The Green Building panel was followed by a second discussion organized by ITA to explain the wide range of bio-fuels, energy efficient manufacturing, and renewable energy technologies that the U.S. is delivering to the world. Kirsty Mac Donald of Intel talked about the modernization of the grid and all the intelligent hardware that will go into homes and vehicles.  Did you know that every wind turbine has a half a dozen IT chips in it?  Honeywell told how their bio-fuels are now being tested in regular commercial airlines for trans-Atlantic flights.  The audience was curious and impressed, but the students, who sported T-shirts saying, “How old will you be in 2050?” added a special sense of urgency to the challenges we were all talking about, although the industry presentations pointed them to ways that U.S. technology is already creating real change and reducing our reliance on fossil fuels.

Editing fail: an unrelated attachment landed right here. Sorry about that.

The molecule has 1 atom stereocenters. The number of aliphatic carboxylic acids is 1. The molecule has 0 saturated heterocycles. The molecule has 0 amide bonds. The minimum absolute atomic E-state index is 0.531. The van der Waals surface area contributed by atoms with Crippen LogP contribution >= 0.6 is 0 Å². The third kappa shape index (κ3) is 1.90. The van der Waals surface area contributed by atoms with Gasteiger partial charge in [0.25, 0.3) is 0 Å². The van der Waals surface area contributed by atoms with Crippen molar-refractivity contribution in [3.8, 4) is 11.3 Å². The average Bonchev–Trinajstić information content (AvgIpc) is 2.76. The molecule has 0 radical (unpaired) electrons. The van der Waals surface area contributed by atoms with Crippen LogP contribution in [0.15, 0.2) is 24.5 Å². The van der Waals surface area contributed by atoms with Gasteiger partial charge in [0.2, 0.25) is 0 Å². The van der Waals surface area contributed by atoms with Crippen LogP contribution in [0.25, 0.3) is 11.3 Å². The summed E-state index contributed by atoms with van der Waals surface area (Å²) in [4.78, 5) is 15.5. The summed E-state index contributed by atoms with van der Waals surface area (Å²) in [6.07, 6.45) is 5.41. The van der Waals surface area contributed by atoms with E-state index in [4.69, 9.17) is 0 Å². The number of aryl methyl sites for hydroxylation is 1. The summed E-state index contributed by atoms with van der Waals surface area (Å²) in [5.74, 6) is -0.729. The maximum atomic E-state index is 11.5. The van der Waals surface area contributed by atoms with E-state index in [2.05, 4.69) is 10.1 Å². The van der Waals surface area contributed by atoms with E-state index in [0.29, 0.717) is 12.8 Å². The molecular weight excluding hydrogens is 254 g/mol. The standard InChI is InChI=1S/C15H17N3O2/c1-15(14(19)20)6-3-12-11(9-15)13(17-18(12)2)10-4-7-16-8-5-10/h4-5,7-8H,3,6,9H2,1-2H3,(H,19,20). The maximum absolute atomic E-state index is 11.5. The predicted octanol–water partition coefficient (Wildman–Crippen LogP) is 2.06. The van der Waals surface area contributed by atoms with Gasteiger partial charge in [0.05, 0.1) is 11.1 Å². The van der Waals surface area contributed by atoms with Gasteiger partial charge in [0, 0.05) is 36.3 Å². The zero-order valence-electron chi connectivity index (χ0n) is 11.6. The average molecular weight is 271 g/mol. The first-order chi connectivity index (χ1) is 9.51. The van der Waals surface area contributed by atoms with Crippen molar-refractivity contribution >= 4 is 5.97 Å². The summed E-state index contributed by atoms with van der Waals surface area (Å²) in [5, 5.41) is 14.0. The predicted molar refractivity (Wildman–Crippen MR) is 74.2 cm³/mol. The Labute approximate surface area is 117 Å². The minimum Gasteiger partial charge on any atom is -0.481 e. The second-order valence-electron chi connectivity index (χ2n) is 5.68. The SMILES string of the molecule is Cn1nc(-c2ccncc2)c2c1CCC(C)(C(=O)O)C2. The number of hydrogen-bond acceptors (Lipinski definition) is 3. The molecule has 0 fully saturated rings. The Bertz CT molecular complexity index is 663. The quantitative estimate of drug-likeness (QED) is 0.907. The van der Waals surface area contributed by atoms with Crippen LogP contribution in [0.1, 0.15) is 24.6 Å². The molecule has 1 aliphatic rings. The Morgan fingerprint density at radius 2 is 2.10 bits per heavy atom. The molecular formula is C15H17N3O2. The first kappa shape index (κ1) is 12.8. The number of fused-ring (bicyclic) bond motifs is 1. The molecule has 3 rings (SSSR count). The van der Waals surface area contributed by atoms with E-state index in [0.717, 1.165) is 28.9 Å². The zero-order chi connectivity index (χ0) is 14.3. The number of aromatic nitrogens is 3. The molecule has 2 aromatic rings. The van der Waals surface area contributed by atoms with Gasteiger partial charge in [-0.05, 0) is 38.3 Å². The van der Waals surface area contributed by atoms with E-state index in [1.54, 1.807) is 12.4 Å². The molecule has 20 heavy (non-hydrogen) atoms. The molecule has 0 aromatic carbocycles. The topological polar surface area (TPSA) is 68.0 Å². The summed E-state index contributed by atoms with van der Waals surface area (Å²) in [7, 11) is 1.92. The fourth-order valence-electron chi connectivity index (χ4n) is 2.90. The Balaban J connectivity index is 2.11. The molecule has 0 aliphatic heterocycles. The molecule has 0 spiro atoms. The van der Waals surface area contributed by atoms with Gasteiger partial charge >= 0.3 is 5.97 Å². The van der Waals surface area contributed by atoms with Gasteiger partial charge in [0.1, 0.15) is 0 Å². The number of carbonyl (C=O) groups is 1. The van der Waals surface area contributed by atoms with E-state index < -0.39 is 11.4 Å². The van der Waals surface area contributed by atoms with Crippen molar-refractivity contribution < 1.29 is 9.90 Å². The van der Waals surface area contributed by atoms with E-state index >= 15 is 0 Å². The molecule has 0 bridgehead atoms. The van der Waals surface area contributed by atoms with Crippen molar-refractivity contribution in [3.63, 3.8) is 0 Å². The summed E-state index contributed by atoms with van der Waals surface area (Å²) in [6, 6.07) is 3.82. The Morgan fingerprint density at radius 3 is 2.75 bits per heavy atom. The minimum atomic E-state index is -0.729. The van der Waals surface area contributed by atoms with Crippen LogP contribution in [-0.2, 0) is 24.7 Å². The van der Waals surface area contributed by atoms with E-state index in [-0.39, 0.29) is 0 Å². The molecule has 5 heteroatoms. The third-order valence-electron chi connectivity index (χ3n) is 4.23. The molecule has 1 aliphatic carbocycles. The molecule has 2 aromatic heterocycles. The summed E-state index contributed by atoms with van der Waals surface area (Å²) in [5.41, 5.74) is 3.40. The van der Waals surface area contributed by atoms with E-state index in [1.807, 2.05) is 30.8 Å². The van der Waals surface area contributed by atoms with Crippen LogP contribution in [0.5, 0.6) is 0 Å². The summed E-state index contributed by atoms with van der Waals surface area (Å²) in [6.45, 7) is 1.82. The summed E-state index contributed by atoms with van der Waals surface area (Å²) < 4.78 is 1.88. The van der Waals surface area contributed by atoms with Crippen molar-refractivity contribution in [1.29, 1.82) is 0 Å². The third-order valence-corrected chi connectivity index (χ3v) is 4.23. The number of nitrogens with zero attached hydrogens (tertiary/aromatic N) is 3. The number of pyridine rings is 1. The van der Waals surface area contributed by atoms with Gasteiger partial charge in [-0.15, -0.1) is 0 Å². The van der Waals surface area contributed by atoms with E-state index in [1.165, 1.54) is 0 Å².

And we heard our second Cabinet official, Secretary of the Interior Ken Salazar, speak to a full house as we looked forward to hearing our own Secretary Gary Locke speak tomorrow.  There is certainly a lot going on already at the COP15 even before the 100 Heads of State arrive.

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The Road to Copenhagen

August 20, 2009

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Frank Caliva is an International Trade Specialist in the Office of Energy and Environmental Industries. He is also a former Presidential Management Fellow.

The international conversation regarding climate change, greenhouse gas emissions, energy usage, and environmental protection has taken on a heightened sense of priority lately.  These issues are on the front page of our daily newspapers, the topics du jour among academics and policymakers, and the increasing focus of global conferences and summits.  Our daily lives are starting to be impacted as well: more alternate-fueled cars on the road, more options for conserving energy and choosing the source of our electricity from our utility companies, and more ways for individuals to reduce our carbon footprints.